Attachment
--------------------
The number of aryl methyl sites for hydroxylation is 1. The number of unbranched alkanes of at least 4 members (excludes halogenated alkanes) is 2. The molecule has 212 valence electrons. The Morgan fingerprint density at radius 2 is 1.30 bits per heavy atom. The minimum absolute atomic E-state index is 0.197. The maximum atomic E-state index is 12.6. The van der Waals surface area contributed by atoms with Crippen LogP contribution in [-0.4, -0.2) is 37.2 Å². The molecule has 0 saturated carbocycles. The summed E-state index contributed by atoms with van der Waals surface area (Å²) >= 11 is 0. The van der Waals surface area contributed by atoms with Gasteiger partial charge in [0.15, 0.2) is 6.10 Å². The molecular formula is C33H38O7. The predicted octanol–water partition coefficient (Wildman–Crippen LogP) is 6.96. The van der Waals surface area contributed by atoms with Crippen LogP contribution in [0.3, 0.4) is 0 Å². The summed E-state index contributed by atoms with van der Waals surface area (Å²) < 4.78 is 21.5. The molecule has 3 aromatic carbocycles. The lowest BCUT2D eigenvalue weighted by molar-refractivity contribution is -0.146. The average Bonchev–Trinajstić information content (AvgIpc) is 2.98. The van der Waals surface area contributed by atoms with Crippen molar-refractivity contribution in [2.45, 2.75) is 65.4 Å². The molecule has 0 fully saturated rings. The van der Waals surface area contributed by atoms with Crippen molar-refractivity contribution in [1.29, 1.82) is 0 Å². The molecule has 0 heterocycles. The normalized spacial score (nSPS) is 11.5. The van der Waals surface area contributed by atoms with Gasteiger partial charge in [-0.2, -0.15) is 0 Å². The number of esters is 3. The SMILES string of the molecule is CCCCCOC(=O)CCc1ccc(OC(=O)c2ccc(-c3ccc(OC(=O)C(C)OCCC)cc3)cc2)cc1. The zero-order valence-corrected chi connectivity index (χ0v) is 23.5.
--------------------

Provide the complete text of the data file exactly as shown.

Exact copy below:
The number of aryl methyl sites for hydroxylation is 1. The number of unbranched alkanes of at least 4 members (excludes halogenated alkanes) is 2. The molecule has 212 valence electrons. The Morgan fingerprint density at radius 2 is 1.30 bits per heavy atom. The minimum absolute atomic E-state index is 0.197. The maximum atomic E-state index is 12.6. The van der Waals surface area contributed by atoms with Crippen LogP contribution in [-0.4, -0.2) is 37.2 Å². The molecule has 0 saturated carbocycles. The summed E-state index contributed by atoms with van der Waals surface area (Å²) >= 11 is 0. The van der Waals surface area contributed by atoms with Gasteiger partial charge in [0.15, 0.2) is 6.10 Å². The molecular formula is C33H38O7. The predicted octanol–water partition coefficient (Wildman–Crippen LogP) is 6.96. The van der Waals surface area contributed by atoms with Crippen LogP contribution in [0.3, 0.4) is 0 Å². The summed E-state index contributed by atoms with van der Waals surface area (Å²) < 4.78 is 21.5. The molecule has 3 aromatic carbocycles. The lowest BCUT2D eigenvalue weighted by molar-refractivity contribution is -0.146. The average Bonchev–Trinajstić information content (AvgIpc) is 2.98. The van der Waals surface area contributed by atoms with Crippen molar-refractivity contribution in [2.45, 2.75) is 65.4 Å². The molecule has 0 fully saturated rings. The van der Waals surface area contributed by atoms with Crippen molar-refractivity contribution in [1.29, 1.82) is 0 Å². The molecule has 0 heterocycles. The normalized spacial score (nSPS) is 11.5. The van der Waals surface area contributed by atoms with Gasteiger partial charge in [-0.2, -0.15) is 0 Å². The number of esters is 3. The SMILES string of the molecule is CCCCCOC(=O)CCc1ccc(OC(=O)c2ccc(-c3ccc(OC(=O)C(C)OCCC)cc3)cc2)cc1. The zero-order valence-corrected chi connectivity index (χ0v) is 23.5.